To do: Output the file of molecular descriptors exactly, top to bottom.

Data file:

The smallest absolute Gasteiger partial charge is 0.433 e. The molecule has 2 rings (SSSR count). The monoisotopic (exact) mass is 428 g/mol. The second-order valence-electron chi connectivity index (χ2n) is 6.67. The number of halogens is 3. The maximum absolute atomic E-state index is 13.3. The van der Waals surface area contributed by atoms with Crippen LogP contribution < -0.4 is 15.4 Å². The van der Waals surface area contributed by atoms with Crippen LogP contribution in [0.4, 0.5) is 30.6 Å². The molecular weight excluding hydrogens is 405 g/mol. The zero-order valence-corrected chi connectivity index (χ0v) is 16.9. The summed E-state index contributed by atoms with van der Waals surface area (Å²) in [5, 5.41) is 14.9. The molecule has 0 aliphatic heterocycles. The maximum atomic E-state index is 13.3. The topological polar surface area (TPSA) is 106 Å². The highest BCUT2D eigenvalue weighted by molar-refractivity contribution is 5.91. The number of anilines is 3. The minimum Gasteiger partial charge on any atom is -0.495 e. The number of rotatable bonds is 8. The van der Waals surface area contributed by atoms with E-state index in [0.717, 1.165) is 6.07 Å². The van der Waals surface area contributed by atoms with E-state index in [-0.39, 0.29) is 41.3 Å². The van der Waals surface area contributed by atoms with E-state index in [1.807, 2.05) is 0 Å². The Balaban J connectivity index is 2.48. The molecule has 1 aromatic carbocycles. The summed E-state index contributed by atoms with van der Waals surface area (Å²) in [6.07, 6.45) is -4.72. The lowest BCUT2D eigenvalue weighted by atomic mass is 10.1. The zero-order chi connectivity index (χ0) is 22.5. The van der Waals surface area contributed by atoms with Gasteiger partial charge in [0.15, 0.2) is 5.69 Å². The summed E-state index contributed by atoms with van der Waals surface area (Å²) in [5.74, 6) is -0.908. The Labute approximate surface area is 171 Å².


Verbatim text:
The smallest absolute Gasteiger partial charge is 0.433 e. The molecule has 2 rings (SSSR count). The monoisotopic (exact) mass is 428 g/mol. The second-order valence-electron chi connectivity index (χ2n) is 6.67. The number of halogens is 3. The maximum absolute atomic E-state index is 13.3. The van der Waals surface area contributed by atoms with Crippen LogP contribution < -0.4 is 15.4 Å². The van der Waals surface area contributed by atoms with Crippen LogP contribution in [0.4, 0.5) is 30.6 Å². The molecular weight excluding hydrogens is 405 g/mol. The zero-order valence-corrected chi connectivity index (χ0v) is 16.9. The summed E-state index contributed by atoms with van der Waals surface area (Å²) in [5, 5.41) is 14.9. The molecule has 0 aliphatic heterocycles. The maximum atomic E-state index is 13.3. The topological polar surface area (TPSA) is 106 Å². The highest BCUT2D eigenvalue weighted by molar-refractivity contribution is 5.91. The number of anilines is 3. The minimum Gasteiger partial charge on any atom is -0.495 e. The number of rotatable bonds is 8. The van der Waals surface area contributed by atoms with E-state index in [0.717, 1.165) is 6.07 Å². The van der Waals surface area contributed by atoms with E-state index in [-0.39, 0.29) is 41.3 Å². The van der Waals surface area contributed by atoms with E-state index in [1.807, 2.05) is 0 Å². The Balaban J connectivity index is 2.48. The molecule has 1 aromatic carbocycles. The summed E-state index contributed by atoms with van der Waals surface area (Å²) in [6.07, 6.45) is -4.72. The lowest BCUT2D eigenvalue weighted by atomic mass is 10.1. The zero-order chi connectivity index (χ0) is 22.5. The van der Waals surface area contributed by atoms with Gasteiger partial charge in [0.15, 0.2) is 5.69 Å². The summed E-state index contributed by atoms with van der Waals surface area (Å²) in [5.74, 6) is -0.908. The Labute approximate surface area is 171 Å².